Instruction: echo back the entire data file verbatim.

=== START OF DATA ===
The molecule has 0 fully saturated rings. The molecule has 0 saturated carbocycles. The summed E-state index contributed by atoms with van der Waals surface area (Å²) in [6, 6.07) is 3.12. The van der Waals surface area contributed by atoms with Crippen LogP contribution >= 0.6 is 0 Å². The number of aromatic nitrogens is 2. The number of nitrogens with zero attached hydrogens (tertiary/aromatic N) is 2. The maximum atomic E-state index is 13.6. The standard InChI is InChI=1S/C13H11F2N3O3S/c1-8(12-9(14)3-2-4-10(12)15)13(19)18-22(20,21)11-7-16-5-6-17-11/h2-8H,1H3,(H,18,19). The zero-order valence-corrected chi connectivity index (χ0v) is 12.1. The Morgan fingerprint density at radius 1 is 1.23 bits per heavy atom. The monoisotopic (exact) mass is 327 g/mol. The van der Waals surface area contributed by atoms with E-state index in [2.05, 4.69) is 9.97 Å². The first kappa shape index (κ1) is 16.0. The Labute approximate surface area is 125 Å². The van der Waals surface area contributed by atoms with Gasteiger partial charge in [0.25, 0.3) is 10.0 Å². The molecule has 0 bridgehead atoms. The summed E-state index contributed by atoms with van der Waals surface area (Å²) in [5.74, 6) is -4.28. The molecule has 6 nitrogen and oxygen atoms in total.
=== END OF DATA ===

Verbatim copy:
The molecule has 0 fully saturated rings. The molecule has 0 saturated carbocycles. The summed E-state index contributed by atoms with van der Waals surface area (Å²) in [6, 6.07) is 3.12. The van der Waals surface area contributed by atoms with Crippen LogP contribution >= 0.6 is 0 Å². The number of aromatic nitrogens is 2. The number of nitrogens with zero attached hydrogens (tertiary/aromatic N) is 2. The maximum atomic E-state index is 13.6. The standard InChI is InChI=1S/C13H11F2N3O3S/c1-8(12-9(14)3-2-4-10(12)15)13(19)18-22(20,21)11-7-16-5-6-17-11/h2-8H,1H3,(H,18,19). The zero-order valence-corrected chi connectivity index (χ0v) is 12.1. The Morgan fingerprint density at radius 1 is 1.23 bits per heavy atom. The monoisotopic (exact) mass is 327 g/mol. The van der Waals surface area contributed by atoms with E-state index in [2.05, 4.69) is 9.97 Å². The first kappa shape index (κ1) is 16.0. The Labute approximate surface area is 125 Å². The van der Waals surface area contributed by atoms with Gasteiger partial charge in [0.25, 0.3) is 10.0 Å². The molecule has 0 bridgehead atoms. The summed E-state index contributed by atoms with van der Waals surface area (Å²) in [5.74, 6) is -4.28. The molecule has 6 nitrogen and oxygen atoms in total.